Posts Tagged ‘Nautilus’

Nautilus: where do you want to go today?

Monday, August 23rd, 2004

Nautilus error messageThe new spatial nautilus is generally nice, but sometimes the mime type detection messes up.

This time I had an sftp: location open, where I have a symlink to another folder on the remote server. First the symlink is shown as a file of an unknown type, but when I double click on it to open the folder, I get an error message that, to say the least, is not very helpful.

What is exactly the correct extension for “Folder” and if I open the “Open with” menu, there nothing there.

What am I supposed to do?

Is there really no way I open the remote folder?

UPDATE: the bug report is here, so I’m not alone.

Tex font metricsUPDATE 2: I have another file, a Gnumeric file, which is regularly, but not always, recognised as a “TeX font metrics” file. I have no idea why, but it must be some pattern of bytes in its content that triggers this faulty identification. At least in this case I can open it via the “Open with” menu.

Nautilus 2.6 and mime types

Thursday, July 1st, 2004

Since I installed Gnome 2.6 in my Debian testing laptop, nautilus has refused to work with certain file types. They are classified as application/octet-stream and not application choices are offered.

Even if I go to Applications | Desktop Preferences | Advanced | File types and programs and set up the mime types, extensions and applications, nautilus couldn’t care less. These settings are almost ignored.

I’m not an expert on these matters, but it has something to do with the content-sniffing nautilus does to determine the file type.

It took a while to figure out, but I have found the way to add file types to the system. It is described at www.freedesktop.org.

First one has to create an XML file for the type or types to be added. The format is quite simple, and here is one for the Glabels application for printing address labels:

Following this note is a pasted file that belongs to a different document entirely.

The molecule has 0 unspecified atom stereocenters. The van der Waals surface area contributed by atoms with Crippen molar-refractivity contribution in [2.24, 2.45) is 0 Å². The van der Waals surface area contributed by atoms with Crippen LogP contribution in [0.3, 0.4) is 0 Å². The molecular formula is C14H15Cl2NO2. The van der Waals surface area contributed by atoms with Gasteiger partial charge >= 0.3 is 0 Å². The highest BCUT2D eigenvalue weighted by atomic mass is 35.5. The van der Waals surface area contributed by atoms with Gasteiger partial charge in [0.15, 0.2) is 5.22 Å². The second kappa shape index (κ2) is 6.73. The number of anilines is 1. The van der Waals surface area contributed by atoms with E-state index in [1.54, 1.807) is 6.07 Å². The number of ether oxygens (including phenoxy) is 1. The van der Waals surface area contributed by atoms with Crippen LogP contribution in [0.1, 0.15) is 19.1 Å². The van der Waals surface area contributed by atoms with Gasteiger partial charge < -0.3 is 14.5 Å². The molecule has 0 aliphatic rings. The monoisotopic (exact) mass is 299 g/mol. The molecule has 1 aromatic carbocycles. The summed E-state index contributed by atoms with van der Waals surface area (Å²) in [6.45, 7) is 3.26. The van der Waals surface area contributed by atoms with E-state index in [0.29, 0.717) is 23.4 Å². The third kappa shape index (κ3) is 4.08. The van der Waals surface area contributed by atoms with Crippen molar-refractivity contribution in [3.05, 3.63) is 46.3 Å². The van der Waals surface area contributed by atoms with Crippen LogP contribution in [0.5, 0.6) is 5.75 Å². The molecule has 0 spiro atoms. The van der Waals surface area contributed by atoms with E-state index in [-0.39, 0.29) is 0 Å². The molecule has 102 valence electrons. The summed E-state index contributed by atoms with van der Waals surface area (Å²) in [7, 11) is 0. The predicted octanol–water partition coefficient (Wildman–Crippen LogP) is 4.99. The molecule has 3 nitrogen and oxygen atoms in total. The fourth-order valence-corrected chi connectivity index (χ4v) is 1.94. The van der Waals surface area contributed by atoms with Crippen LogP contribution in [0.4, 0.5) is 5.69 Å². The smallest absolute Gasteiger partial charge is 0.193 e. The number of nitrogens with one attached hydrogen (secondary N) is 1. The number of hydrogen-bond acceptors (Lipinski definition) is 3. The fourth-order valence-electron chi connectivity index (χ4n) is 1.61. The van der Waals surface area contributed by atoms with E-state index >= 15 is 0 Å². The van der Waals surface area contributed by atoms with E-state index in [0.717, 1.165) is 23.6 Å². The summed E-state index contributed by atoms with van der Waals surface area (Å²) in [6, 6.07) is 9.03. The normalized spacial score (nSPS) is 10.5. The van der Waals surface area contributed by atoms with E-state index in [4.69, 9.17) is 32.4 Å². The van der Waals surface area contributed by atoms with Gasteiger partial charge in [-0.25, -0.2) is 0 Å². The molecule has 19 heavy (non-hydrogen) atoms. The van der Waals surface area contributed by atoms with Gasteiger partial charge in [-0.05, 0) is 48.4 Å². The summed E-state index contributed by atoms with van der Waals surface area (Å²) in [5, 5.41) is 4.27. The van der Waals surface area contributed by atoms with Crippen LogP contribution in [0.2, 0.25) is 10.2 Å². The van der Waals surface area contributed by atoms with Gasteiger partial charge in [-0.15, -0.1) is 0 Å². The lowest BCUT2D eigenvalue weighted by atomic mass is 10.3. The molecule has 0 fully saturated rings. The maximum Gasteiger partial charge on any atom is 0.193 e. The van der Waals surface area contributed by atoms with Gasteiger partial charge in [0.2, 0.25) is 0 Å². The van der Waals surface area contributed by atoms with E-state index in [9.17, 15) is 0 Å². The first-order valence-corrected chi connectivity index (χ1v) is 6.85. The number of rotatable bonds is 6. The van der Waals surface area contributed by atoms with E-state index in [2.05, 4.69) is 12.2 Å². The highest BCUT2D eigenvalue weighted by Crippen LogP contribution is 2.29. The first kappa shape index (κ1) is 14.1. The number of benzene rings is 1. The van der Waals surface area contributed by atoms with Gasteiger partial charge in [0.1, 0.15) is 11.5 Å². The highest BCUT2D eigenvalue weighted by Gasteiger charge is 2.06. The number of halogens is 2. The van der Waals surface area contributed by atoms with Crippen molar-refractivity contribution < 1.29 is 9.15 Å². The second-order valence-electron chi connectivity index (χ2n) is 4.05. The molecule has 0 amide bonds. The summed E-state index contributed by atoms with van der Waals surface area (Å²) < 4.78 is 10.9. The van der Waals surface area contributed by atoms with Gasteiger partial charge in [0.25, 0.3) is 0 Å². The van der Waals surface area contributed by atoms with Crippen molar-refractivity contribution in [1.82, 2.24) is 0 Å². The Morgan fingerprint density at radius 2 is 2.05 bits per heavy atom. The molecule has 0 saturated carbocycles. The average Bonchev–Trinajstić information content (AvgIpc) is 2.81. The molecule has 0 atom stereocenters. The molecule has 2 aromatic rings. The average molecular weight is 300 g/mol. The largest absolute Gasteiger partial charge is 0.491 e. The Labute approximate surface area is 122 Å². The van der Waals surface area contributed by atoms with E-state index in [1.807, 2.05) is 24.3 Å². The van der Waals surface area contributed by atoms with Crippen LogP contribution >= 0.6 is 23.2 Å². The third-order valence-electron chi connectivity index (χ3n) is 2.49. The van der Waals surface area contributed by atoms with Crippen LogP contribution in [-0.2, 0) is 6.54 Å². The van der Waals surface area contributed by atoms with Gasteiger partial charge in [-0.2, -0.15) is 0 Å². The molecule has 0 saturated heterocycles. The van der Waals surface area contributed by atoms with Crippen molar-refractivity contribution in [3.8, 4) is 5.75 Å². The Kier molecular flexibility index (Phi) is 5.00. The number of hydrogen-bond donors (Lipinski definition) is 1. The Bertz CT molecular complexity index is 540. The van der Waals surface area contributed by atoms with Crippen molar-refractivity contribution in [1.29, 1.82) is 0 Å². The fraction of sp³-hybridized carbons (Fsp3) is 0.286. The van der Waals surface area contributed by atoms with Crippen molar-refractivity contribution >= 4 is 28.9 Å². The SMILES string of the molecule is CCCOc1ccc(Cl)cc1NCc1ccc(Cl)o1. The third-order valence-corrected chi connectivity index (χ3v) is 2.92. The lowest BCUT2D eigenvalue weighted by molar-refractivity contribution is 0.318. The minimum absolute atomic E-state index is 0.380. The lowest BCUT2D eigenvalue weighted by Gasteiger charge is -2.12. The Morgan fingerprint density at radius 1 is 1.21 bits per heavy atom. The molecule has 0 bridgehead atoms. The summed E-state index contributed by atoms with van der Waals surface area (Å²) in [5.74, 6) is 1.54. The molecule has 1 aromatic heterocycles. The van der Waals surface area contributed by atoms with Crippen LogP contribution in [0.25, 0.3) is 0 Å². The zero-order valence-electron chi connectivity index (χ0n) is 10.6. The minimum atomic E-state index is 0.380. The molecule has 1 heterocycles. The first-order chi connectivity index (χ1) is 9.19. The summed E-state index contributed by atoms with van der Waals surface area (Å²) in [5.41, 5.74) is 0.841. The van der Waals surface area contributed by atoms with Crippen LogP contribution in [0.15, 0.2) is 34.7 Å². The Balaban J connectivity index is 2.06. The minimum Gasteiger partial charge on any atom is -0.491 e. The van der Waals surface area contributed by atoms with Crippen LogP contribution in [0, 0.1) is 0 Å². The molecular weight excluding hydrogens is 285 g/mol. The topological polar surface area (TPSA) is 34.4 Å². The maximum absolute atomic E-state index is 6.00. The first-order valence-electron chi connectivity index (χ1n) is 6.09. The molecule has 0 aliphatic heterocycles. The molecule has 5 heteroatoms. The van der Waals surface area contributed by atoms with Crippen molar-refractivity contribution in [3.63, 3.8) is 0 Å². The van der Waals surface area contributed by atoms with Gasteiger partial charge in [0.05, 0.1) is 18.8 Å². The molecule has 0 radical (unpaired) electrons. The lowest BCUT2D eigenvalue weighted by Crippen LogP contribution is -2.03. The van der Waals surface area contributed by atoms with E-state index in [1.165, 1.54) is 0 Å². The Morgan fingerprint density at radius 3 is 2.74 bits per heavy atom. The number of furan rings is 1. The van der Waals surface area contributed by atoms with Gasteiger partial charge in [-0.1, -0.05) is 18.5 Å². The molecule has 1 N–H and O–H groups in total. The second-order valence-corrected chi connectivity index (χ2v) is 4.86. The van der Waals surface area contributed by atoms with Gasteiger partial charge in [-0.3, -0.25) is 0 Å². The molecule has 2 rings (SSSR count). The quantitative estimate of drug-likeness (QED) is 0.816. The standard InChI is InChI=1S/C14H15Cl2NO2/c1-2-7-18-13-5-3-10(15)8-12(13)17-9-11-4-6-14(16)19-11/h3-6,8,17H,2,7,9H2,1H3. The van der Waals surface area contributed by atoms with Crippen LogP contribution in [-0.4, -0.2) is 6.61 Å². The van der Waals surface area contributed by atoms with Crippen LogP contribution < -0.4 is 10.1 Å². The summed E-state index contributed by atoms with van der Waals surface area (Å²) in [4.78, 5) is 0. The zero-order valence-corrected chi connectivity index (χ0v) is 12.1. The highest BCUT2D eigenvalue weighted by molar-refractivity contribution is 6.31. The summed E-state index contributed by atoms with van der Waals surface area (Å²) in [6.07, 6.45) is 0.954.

<?xml version="1.0" encoding="UTF-8"?>
<mime-info xmlns="http://www.freedesktop.org/standards/shared-mime-info">
    <mime-type type="application/x-glabels">
        <comment xml:lang="en">Glabels document</comment>
        <glob pattern="*.glabels" />
  </mime-type>
</mime-info>

Notice the mime-type, the description and the glob-pattern. There’s also a way of specifying magic patterns for content sniffing.
It is possible to have several “mime-type” sections in the same file.

The XML file is placed in /usr/share/mime/packages/, in this case I called it glabels.xml.

When this file is in place, all that remains is to run the command

update-mime-database /usr/share/mime

which will populate /usr/share/mime with separate files for each mime type, including the new types.

All that remains is to restart nautilus by running nautilus --quit from a shell prompt, and the new mime-type should be recognised.

UPDATE 2004-07-17: It appears you can have your private mime-files in ~/.local/share/mime. Create, e.g., ~/.local/share/mime/packages/local.xml in the format described above, with one or more ‘mime-type’ entries, and run the command

update-mime-database ~/.local/share/mime/

as yourself. It will then populate ~/.local/share/mime/ with all the necessary files for nautilus to recognise your new mime-types, after a restart, that is.